Macaulay V, Hill C, Achilli A, Rengo C, Clarke D, Meehan W, Blackburn J, Semino O, Scozzari R, Cruciani F, Taha A, Shaari NK, Raja JM, Ismail P, Zainuddin Z, Goodwin W, Bulbeck D, Bandelt HJ, Oppenheimer S, Torroni A, Richards M: Single, rapid coastal settlement of Asia revealed by analysis of complete mitochondrial genomes. Science. 2005, 308: 1034-1036. 10.1126/science.1109792.
Bradley D: Mainland Southeast Asia. Sociolinguistics: an International Handbook of the Science of Language and Society. Edited by: Ammon U, Dittmar N, Mattheier KJ, Trudgill P. 2006, Berlin and New York: Walter de Gruyter, 2007-2013. [Wiegand HE (Series Editor): Handbooks of Linguistics and Communication Science, vol 3.], 2
The HUGO Pan-Asian SNP Consortium, Abdulla MA, Ahmed I, Assawamakin A, Bhak J, Brahmachari SK, Calacal GC, Chaurasia A, Chen CH, Chen J, Chen YT, Chu J, Cutiongco-de la Paz EM, De Ungria MC, Delfin FC, Edo J, Fuchareon S, Ghang H, Gojobori T, Han J, Ho SF, Hoh BP, Huang W, Inoko H, Jha P, Jinam TA, Jin L, Jung J, Kangwanpong D, Kampuansai J, et al: Mapping human genetic diversity in Asia. Science. 2009, 326: 1541-1545. 10.1126/science.1177074.
Stoneking M, Delfin F: The human genetic history of East Asia: weaving a complex tapestry. Curr Biol. 2010, 20: R188-193. 10.1016/j.cub.2009.11.052.
Bandelt HJ, Quintana-Murci L, Salas A, Macaulay V: The fingerprint of phantom mutations in mitochondrial DNA data. Am J Hum Genet. 2002, 71: 1150-1160. 10.1086/344397.
The authors are indebted to all who donated their DNA for this study. They wish to thank Daniela Niederwieser, Alexandra Lindinger and Gabriela Huber for excellent technical assistance along with Liane Fendt (all: Institute of Legal Medicine, Innsbruck Medical University) and Jodi A. Irwin (Armed Forces DNA Identification Laboratory, Rockville, MD, USA) for meaningful discussion. The authors are grateful to the reviewers for their helpful comments. Arnold Obermayr and colleagues from the Austrian embassy to Thailand, Laos, Myanmar and Cambodia in Bangkok provided valuable information on the country. This work was supported by the Austrian Science Fund (FWF) Translational Research Program (project L397).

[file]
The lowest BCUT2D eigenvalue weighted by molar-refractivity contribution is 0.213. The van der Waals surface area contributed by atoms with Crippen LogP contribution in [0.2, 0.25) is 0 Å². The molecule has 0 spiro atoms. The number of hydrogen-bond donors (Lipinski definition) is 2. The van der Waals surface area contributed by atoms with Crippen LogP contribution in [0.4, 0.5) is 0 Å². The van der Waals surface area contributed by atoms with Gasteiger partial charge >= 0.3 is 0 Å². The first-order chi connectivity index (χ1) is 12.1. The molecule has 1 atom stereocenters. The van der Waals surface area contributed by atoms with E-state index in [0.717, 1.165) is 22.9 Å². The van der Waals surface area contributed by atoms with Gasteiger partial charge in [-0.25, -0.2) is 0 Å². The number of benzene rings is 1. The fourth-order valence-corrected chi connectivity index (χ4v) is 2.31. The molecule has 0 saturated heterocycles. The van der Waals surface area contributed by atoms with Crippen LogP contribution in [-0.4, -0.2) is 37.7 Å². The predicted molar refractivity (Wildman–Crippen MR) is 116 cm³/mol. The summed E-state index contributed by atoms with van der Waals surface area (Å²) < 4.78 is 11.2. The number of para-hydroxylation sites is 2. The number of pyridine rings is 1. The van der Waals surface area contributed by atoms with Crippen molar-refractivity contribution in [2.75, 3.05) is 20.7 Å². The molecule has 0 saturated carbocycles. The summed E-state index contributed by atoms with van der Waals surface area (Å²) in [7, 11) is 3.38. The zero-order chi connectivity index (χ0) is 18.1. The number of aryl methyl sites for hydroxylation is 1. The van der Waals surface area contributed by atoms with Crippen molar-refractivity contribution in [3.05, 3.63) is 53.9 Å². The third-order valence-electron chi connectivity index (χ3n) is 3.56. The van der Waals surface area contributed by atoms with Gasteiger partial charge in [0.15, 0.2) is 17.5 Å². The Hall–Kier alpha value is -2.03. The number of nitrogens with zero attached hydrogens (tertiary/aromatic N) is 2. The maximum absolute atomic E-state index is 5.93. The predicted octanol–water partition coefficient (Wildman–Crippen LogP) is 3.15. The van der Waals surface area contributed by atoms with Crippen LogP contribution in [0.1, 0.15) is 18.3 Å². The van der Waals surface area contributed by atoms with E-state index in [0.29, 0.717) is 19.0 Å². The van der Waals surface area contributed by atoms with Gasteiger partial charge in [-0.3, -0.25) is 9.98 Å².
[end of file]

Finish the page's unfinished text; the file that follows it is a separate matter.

MB designed and conducted experiments, retrieved data, performed calculations, interpreted results and conceived and wrote the manuscript. BZ conducted experiments, interpreted results and contributed to the manuscript. AR retrieved data, performed calculations, interpreted results and contributed to writing and editing the manuscript. AK helped in organizing DNA samples and contributed to the manuscript. DH, BH, SS, TS and JH helped in conceiving the study, organized DNA samples, performed DNA extractions and contributed to the manuscript. TK performed laboratory work and contributed to the manuscript. PS provided data and contributed to the manuscript. WP conceived and coordinated the entire project, supervised experiments, interpreted and validated results and contributed to writing and editing the manuscript. All authors approved the final version of the manuscript.
Electronic supplementary material
Additional file 2: Quasi-median network portraits from 214 mtDNA control regions from Laos. Network torsos of HVS-I (nps 16024-16569; part A) and HVS-II (nps 1-576; part B). Condensed and filtered haplotypes are represented by the nodes, their haplogroup and number is indicated. Prehaplogroups are denoted as haplogroups. A plus sign indicates that haplotypes of several haplogroups have been condensed in that node. Transitions are marked in green, transversions in red. (PDF 121 KB)
Additional file 3: Interpretation of quasi-median networks from 214 mtDNA control regions from Laos. In this file, the networks in Additional file 2 are explained. (PDF 18 KB)
Additional file 7: Shared haplotypes within the Laos population sample. Only one example haplotype is indicated per shared haplotype. Part A: comparison with four East Asian populations (nps 16024-16497 30-407). Part B: comparison with 16 East Asian populations (nps 16024-16383). References: this study, [3–7, 12, 17, 23–26]. (XLS 42 KB)
About this article
Cite this article
Bodner, M., Zimmermann, B., Röck, A. et al. Southeast Asian diversity: first insights into the complex mtDNA structure of Laos. BMC Evol Biol 11, 49 (2011). https://doi.org/10.1186/1471-2148-11-49
- Shared Haplotype
- East Asian Population
- Southeast Asian Population
- Control Region Haplotype
- Random Match Probability